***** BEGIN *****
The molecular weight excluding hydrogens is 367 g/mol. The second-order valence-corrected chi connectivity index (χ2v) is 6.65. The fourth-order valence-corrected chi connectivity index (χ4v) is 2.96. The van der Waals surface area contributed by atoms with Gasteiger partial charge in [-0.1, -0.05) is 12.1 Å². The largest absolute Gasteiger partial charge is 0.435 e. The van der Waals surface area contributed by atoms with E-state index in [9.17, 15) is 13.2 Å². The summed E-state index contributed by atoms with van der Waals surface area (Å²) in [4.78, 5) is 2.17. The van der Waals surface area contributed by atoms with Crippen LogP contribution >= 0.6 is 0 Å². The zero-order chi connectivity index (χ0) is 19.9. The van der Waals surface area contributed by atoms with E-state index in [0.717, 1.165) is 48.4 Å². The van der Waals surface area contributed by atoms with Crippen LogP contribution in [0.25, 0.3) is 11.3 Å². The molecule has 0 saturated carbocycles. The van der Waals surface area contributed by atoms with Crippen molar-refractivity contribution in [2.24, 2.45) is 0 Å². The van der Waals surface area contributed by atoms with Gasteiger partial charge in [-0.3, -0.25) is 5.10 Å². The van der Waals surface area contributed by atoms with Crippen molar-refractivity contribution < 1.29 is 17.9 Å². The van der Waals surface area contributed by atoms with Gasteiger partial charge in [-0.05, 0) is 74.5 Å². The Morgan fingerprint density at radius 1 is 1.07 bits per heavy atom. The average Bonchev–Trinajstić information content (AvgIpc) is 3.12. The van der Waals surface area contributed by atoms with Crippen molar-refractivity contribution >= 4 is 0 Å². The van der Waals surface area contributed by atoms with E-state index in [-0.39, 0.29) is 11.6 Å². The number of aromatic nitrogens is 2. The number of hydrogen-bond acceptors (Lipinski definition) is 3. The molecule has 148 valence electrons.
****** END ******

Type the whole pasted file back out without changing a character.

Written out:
The molecular weight excluding hydrogens is 367 g/mol. The second-order valence-corrected chi connectivity index (χ2v) is 6.65. The fourth-order valence-corrected chi connectivity index (χ4v) is 2.96. The van der Waals surface area contributed by atoms with Gasteiger partial charge in [-0.1, -0.05) is 12.1 Å². The largest absolute Gasteiger partial charge is 0.435 e. The van der Waals surface area contributed by atoms with E-state index in [9.17, 15) is 13.2 Å². The summed E-state index contributed by atoms with van der Waals surface area (Å²) in [4.78, 5) is 2.17. The van der Waals surface area contributed by atoms with Crippen LogP contribution >= 0.6 is 0 Å². The zero-order chi connectivity index (χ0) is 19.9. The van der Waals surface area contributed by atoms with E-state index in [0.717, 1.165) is 48.4 Å². The van der Waals surface area contributed by atoms with Crippen LogP contribution in [0.25, 0.3) is 11.3 Å². The molecule has 0 saturated carbocycles. The van der Waals surface area contributed by atoms with Crippen molar-refractivity contribution in [2.24, 2.45) is 0 Å². The van der Waals surface area contributed by atoms with Gasteiger partial charge in [-0.3, -0.25) is 5.10 Å². The van der Waals surface area contributed by atoms with Crippen molar-refractivity contribution < 1.29 is 17.9 Å². The van der Waals surface area contributed by atoms with Gasteiger partial charge in [-0.05, 0) is 74.5 Å². The Morgan fingerprint density at radius 1 is 1.07 bits per heavy atom. The average Bonchev–Trinajstić information content (AvgIpc) is 3.12. The van der Waals surface area contributed by atoms with Crippen molar-refractivity contribution >= 4 is 0 Å². The van der Waals surface area contributed by atoms with E-state index in [-0.39, 0.29) is 11.6 Å². The number of aromatic nitrogens is 2. The number of hydrogen-bond acceptors (Lipinski definition) is 3. The molecule has 148 valence electrons.